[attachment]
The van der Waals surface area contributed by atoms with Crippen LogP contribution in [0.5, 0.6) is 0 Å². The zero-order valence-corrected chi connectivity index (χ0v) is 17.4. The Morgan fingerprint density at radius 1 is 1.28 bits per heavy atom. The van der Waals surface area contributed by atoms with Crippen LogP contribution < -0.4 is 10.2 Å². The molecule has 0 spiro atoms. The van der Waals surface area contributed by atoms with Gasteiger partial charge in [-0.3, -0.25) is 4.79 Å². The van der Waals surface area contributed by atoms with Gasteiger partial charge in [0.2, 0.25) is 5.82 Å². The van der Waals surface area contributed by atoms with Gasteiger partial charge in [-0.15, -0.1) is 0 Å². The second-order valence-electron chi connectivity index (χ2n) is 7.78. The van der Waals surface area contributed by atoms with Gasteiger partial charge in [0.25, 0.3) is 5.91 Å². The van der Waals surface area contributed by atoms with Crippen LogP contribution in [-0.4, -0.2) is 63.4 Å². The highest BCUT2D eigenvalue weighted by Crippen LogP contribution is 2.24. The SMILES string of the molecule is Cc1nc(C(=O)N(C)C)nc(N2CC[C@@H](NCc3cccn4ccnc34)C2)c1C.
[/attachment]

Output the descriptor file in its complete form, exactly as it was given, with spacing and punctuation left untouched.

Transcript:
The van der Waals surface area contributed by atoms with Crippen LogP contribution in [0.5, 0.6) is 0 Å². The zero-order valence-corrected chi connectivity index (χ0v) is 17.4. The Morgan fingerprint density at radius 1 is 1.28 bits per heavy atom. The van der Waals surface area contributed by atoms with Crippen LogP contribution < -0.4 is 10.2 Å². The molecule has 0 spiro atoms. The van der Waals surface area contributed by atoms with Gasteiger partial charge in [-0.3, -0.25) is 4.79 Å². The van der Waals surface area contributed by atoms with Gasteiger partial charge in [0.2, 0.25) is 5.82 Å². The van der Waals surface area contributed by atoms with Gasteiger partial charge in [-0.15, -0.1) is 0 Å². The second-order valence-electron chi connectivity index (χ2n) is 7.78. The van der Waals surface area contributed by atoms with Gasteiger partial charge in [0.25, 0.3) is 5.91 Å². The van der Waals surface area contributed by atoms with Crippen LogP contribution in [-0.4, -0.2) is 63.4 Å². The highest BCUT2D eigenvalue weighted by Crippen LogP contribution is 2.24. The SMILES string of the molecule is Cc1nc(C(=O)N(C)C)nc(N2CC[C@@H](NCc3cccn4ccnc34)C2)c1C.